So, what happens when the MTA plans on renovating a station on the Upper East Side? Local residents complain that the station's ADA compliance portion would destroy the fabric of the historic neighborhood.
The MTA is planning to renovate the station at 68th Street/Hunter College as part of a federal requirement to comply with the Americans with Disabilities Act, according to a presentation made at a Community Board 8 transportation committee meeting on Wednesday night.This is insanity encapsulated.
An elevator would be added to the northeast corner of 68th Street and Lexington Avenue, and new entrances (just with stairs) would be built on the southwest and southeast corners of East 69th Street and Lexington Avenue.
“It would ruin the fabric of the neighborhood,” East 69th Street resident Nancy Friedman told DNAinfo. “It’s the most beautiful block in the city,” she claimed, describing her street’s carriage houses and townhouses.
Changes to historic districts were usually heavily scrutinized, Friedman added. “We’re not even allowed to change the windows — even on the back of our buildings, and they’re just going to slap this on the block?”
Particularly on the west side of the street, the entrance wasn't needed, she said, because "people to the west don't take the subway. Not to be elitist, but they don't."
The MTA’s plans spurred one man from the ritzy block to accuse the transit agency of using the ADA requirements as a “charade.”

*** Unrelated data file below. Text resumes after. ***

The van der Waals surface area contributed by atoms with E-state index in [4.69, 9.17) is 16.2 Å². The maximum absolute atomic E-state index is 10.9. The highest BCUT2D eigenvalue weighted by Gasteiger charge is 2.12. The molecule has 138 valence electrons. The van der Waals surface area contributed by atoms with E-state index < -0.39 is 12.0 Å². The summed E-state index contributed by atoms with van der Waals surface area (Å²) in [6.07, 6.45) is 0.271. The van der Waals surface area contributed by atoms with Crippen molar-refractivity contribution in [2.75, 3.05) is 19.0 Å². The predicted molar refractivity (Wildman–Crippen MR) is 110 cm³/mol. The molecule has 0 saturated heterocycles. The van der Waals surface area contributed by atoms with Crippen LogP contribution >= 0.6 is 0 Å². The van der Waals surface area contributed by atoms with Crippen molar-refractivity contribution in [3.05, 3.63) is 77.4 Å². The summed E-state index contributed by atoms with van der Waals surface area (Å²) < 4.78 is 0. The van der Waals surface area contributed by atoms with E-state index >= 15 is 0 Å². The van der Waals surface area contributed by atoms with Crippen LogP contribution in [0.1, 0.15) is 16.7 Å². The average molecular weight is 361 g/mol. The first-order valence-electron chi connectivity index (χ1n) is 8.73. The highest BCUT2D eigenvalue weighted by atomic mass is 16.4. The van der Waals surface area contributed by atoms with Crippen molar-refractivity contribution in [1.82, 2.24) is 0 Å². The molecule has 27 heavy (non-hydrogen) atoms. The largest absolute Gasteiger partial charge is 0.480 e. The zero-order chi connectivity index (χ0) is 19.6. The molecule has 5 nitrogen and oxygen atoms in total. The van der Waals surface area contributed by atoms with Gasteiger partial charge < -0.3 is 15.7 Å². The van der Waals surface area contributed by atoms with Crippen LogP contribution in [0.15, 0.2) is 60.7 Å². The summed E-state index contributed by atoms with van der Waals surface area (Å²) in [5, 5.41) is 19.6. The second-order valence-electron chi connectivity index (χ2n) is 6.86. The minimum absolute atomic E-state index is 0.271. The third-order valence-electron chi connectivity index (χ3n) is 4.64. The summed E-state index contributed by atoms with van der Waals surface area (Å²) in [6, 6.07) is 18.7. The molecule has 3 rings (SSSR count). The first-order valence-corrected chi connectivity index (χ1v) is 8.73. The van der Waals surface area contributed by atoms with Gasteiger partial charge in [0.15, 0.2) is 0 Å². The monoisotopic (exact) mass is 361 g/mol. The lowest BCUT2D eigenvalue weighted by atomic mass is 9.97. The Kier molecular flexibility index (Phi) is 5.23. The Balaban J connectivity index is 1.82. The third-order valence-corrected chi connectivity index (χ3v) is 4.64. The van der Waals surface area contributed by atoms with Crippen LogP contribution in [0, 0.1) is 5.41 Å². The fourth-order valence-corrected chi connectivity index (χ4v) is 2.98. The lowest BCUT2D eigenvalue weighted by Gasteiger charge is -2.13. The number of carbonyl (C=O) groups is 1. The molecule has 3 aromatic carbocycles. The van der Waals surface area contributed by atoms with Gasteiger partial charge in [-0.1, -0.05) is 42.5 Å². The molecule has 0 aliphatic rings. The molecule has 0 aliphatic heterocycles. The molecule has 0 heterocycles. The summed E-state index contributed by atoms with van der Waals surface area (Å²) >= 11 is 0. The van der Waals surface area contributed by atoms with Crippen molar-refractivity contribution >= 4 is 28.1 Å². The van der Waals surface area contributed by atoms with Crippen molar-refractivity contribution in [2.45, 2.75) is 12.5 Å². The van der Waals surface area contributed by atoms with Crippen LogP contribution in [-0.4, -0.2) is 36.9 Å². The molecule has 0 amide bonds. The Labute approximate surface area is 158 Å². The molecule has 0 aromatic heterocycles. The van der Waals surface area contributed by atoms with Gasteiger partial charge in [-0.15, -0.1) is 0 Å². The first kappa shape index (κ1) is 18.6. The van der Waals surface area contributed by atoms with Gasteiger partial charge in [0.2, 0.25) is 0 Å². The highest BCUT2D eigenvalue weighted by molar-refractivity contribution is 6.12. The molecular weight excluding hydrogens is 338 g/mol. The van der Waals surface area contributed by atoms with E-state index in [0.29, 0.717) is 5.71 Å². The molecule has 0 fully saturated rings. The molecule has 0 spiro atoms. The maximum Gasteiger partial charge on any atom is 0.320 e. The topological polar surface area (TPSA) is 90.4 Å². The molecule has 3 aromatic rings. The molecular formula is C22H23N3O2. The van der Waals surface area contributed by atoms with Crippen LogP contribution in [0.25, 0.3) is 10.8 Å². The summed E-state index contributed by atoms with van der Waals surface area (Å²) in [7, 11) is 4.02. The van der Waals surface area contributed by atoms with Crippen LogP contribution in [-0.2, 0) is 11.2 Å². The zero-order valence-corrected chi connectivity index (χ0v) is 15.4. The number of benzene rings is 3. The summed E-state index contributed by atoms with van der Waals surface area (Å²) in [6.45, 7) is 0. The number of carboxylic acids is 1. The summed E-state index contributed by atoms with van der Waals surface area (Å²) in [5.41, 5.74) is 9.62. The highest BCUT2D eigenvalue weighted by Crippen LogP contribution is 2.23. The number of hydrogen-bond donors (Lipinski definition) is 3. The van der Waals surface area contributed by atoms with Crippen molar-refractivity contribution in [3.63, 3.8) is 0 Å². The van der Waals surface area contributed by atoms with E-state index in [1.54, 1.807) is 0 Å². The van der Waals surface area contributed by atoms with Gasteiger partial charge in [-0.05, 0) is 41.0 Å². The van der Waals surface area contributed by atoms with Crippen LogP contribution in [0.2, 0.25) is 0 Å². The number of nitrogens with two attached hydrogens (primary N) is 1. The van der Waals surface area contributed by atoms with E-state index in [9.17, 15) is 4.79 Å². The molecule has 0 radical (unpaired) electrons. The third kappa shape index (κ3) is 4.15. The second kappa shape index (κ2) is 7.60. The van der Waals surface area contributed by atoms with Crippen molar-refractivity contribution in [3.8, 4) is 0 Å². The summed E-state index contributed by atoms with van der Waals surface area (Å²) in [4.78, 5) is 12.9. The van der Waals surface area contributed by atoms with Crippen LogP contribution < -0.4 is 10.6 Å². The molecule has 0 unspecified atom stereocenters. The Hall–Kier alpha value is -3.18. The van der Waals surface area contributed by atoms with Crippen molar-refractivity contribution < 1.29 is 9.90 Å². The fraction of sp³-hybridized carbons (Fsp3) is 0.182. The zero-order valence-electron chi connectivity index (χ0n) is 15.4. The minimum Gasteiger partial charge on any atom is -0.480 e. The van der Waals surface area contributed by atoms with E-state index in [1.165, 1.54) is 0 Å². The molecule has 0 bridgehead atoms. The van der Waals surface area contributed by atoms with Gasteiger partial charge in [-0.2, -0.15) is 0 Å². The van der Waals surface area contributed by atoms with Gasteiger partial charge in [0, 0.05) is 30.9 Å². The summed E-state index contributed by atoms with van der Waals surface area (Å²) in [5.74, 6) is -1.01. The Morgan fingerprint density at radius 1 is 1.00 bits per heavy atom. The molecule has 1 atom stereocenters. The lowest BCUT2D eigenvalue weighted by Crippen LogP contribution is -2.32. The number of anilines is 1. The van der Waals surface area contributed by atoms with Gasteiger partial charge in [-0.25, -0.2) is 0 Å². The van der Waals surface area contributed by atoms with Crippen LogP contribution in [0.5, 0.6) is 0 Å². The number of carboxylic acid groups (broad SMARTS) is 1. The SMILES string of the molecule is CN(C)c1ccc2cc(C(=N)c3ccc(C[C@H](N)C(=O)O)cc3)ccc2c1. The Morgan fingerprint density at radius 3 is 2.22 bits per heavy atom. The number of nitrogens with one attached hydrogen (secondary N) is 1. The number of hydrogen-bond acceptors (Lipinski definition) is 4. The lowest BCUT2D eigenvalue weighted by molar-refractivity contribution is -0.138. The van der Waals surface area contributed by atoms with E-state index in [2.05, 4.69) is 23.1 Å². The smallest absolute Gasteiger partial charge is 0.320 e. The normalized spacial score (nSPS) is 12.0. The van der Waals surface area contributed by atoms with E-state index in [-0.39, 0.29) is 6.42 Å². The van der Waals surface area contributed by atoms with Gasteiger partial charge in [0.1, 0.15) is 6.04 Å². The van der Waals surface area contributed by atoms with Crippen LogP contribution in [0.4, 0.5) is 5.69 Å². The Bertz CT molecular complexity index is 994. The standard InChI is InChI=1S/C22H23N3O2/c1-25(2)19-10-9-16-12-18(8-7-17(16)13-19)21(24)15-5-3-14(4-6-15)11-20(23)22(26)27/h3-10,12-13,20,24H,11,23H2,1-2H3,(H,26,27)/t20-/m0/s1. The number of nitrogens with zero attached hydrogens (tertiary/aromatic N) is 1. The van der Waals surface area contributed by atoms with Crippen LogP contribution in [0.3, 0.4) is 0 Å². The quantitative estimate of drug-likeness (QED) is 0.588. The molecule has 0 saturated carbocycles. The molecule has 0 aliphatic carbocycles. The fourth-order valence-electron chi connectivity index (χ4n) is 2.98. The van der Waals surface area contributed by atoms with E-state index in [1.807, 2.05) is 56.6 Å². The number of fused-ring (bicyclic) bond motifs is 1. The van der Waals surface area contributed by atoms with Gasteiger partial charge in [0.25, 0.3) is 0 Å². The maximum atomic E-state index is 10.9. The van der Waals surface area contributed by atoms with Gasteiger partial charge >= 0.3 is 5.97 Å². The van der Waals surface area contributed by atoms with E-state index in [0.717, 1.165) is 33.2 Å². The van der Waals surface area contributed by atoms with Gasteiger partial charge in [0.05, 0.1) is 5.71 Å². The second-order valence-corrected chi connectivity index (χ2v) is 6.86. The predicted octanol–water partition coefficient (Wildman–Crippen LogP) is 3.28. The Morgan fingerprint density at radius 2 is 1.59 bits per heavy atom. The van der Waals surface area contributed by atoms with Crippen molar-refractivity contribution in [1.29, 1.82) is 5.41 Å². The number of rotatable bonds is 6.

Board members bristled at the accusation, with the committee’s co-chair calling the comment “offensive to disabled people.”
Community Board 8 will put the MTA’s presentation online and solicit responses to provide the MTA. The transportation authority is expected to come back in December with an updated plan.
In support of the MTA’s plans, CB 8 member A. Scott Falk — who said it has taken him up to five minutes to exit that subway when it’s crowded — told the residents at the meeting, “New York City is not a gated community. The whole idea of putting an entrance on 69th Street is going to open you up to marauding down the street seems a bit reactionary.”
The MTA needs to bring its station access up to ADA standards, and that's a costly proposition. When you've got local communities blocking such improvements because they think it's going to increase crime (for a station that already exists mind you), that amounts to nothing more than NIMBY and it also shows that the local community has no regard for the disabled or families that need to rely on the subways for transit.
Subway access for the disabled is far from where it should be, and the agency has been slowly working towards improving the situation. New stations such as at Fulton Street incorporate ADA requirements, and older stations are retrofitted with ramps, elevators, and wider access points but less than half the stations in the system are ADA compliant.